Sharper reporting on NGOs needed

IN Media Practice | 12/08/2002
Sharper reporting on NGOs needed

Sharper reporting on NGOs needed

There are many issues pertaining to and arising from the functioning of NGOs which are worthy of greater focus.We need more balanced and incisive media coverage of this sector.

 

SEEN BUT NOT HEARD

 

 

Lalitha Sridhar

 

 

Non Government Organizations (NGOs) and their substantial contribution to the many endemic problems India faces are about the only area where the media reports frequently and inspiringly on issues that matter. We are cheered and moved by the commitment and sheer hard work put in by those countless - and mostly nameless - activists/social workers who dedicate their lives to causes which are often larger than individuals and institutions. That, however, is the visible, brighter side of the coin. What lies on the other side? Do we - and should we not - have the will to find out?

There are many issues pertaining to and arising from the functioning of NGOs which are worthy of greater focus. Today, most of the reporting on the work of NGOs tends to be laudatory and follows a set pattern of highlighting selfless determination and heartwarming achievements. Like most of my tribe, I too remain a superficial spectator who happens to write about what she is told. In view of the fact that this country has close to 8,000 NGOs spearheading reforms in virtually every sector, even as they handle substantial funds, it appears more than a little discouraging to note that no incisive mainstream writing is to be found on the larger, macro-perspectives common to all these organizations.

 

Reporting Red-tapism : It is all but taken for granted that NGOs in India face all the usual hassles inflicted by a boorish babudom. What are the draconian processes which hinder their smooth functioning and distract their workers in an unwarranted fashion? It is essential that NGO initiatives which are crucial to many core development issues should not be bogged down by time-consuming paperwork and irrelevant requirements. Can not media coverage of needless, regulatory red-tapism address the need to explore viable alternatives?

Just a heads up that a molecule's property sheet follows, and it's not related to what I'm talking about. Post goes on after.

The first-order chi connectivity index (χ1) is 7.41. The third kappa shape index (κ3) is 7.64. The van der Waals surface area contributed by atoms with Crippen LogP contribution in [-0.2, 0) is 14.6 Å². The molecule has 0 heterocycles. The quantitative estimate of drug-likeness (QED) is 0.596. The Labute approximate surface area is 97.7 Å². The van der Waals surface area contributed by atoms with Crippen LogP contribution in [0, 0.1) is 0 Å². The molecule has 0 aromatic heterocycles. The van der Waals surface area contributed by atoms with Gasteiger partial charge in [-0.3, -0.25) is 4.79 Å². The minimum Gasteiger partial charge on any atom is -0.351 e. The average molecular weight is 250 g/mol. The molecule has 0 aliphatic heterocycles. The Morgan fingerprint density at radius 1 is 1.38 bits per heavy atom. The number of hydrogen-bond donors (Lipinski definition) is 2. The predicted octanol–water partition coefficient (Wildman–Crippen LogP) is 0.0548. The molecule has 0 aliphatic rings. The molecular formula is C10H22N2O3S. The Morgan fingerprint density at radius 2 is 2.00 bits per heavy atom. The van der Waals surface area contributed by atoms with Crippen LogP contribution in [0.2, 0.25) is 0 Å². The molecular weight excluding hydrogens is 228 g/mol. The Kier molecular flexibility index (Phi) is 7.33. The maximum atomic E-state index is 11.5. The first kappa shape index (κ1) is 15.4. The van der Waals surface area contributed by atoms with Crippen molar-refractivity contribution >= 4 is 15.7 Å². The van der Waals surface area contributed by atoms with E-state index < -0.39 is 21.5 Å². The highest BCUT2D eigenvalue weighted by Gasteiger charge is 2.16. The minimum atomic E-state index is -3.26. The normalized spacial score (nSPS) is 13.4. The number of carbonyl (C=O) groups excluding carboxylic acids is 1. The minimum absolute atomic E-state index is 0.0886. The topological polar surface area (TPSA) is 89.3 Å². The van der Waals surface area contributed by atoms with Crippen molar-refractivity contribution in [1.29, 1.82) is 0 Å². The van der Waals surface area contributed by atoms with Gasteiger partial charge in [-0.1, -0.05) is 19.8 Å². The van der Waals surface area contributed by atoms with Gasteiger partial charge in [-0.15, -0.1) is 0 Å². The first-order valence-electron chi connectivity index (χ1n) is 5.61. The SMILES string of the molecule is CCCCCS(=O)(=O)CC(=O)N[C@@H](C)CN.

Exploiting the Exploited : This writer was once an invitee on a naval trip-on-a-ship jamboree to which a hundred odd children belonging to an orphanage, affiliated to a famous nodal funding body, were invited. The parent organisation’s popularity and credentials were impeccable but the beneficiary institution could not be termed beyond reproach. At the height of summer, the children, every single one of them, were brought minus any footwear whatsoever. They were uniformly dressed in rags in what appeared to be an exercise in laying their dignity to tatters. Their chaperones loudly requested that some food be served for their hungry dozens and went on to the larger, lead ship, abandoning half the children with no escort to the vessel which brought up the rear. Over a long day of seasickness and sunburn, there was not a soul in sight to supervise and educate the children, some of whom fell asleep on the burning deck. At the penultimate press meet, the children parroted what were obviously rehearsed answers. The language was formal and non-colloquial; only specific children were invited to speak. Sample : (hand taken pleadingly) "Akka, you must help us. The orphanage people are very good but sometimes we are hungry because there isn’t enough food." The following morning’s media reports showered accolades on both the NGO and the Navy, while one was left wondering who would look into the thoughts of the forgotten key players - the children.

In another example, there is a branch of a very respected international medical charity operating in Chennai’s outer suburbs which has funds sanctioned for computers but uses only typewriters, even as it shows three workers on its records but has employed only one. In another case, an adoption activist found it impossible to convince a privately run orphanage to find new, permanent homes for its wards. The reason? They needed to show larger numbers in their register in order

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